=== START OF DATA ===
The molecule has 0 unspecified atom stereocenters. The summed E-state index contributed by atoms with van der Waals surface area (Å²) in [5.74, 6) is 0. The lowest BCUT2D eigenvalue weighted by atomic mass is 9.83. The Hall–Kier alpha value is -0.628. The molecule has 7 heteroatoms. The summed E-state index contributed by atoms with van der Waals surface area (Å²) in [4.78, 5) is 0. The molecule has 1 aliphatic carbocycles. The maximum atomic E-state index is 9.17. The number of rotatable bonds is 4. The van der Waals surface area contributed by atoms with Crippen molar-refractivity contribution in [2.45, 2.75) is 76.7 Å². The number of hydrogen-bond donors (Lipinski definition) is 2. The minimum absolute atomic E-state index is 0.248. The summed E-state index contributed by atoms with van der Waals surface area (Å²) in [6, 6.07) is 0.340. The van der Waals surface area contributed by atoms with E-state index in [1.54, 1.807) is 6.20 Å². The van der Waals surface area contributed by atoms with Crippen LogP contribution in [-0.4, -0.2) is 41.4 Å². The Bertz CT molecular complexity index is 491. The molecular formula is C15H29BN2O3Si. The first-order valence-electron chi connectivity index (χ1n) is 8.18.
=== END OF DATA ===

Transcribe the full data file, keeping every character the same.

The molecule has 0 unspecified atom stereocenters. The summed E-state index contributed by atoms with van der Waals surface area (Å²) in [5.74, 6) is 0. The lowest BCUT2D eigenvalue weighted by atomic mass is 9.83. The Hall–Kier alpha value is -0.628. The molecule has 7 heteroatoms. The summed E-state index contributed by atoms with van der Waals surface area (Å²) in [4.78, 5) is 0. The molecule has 1 aliphatic carbocycles. The maximum atomic E-state index is 9.17. The number of rotatable bonds is 4. The van der Waals surface area contributed by atoms with Crippen molar-refractivity contribution in [2.45, 2.75) is 76.7 Å². The number of hydrogen-bond donors (Lipinski definition) is 2. The minimum absolute atomic E-state index is 0.248. The summed E-state index contributed by atoms with van der Waals surface area (Å²) in [6, 6.07) is 0.340. The van der Waals surface area contributed by atoms with E-state index in [1.54, 1.807) is 6.20 Å². The van der Waals surface area contributed by atoms with Crippen LogP contribution in [-0.4, -0.2) is 41.4 Å². The Bertz CT molecular complexity index is 491. The molecular formula is C15H29BN2O3Si. The first-order valence-electron chi connectivity index (χ1n) is 8.18.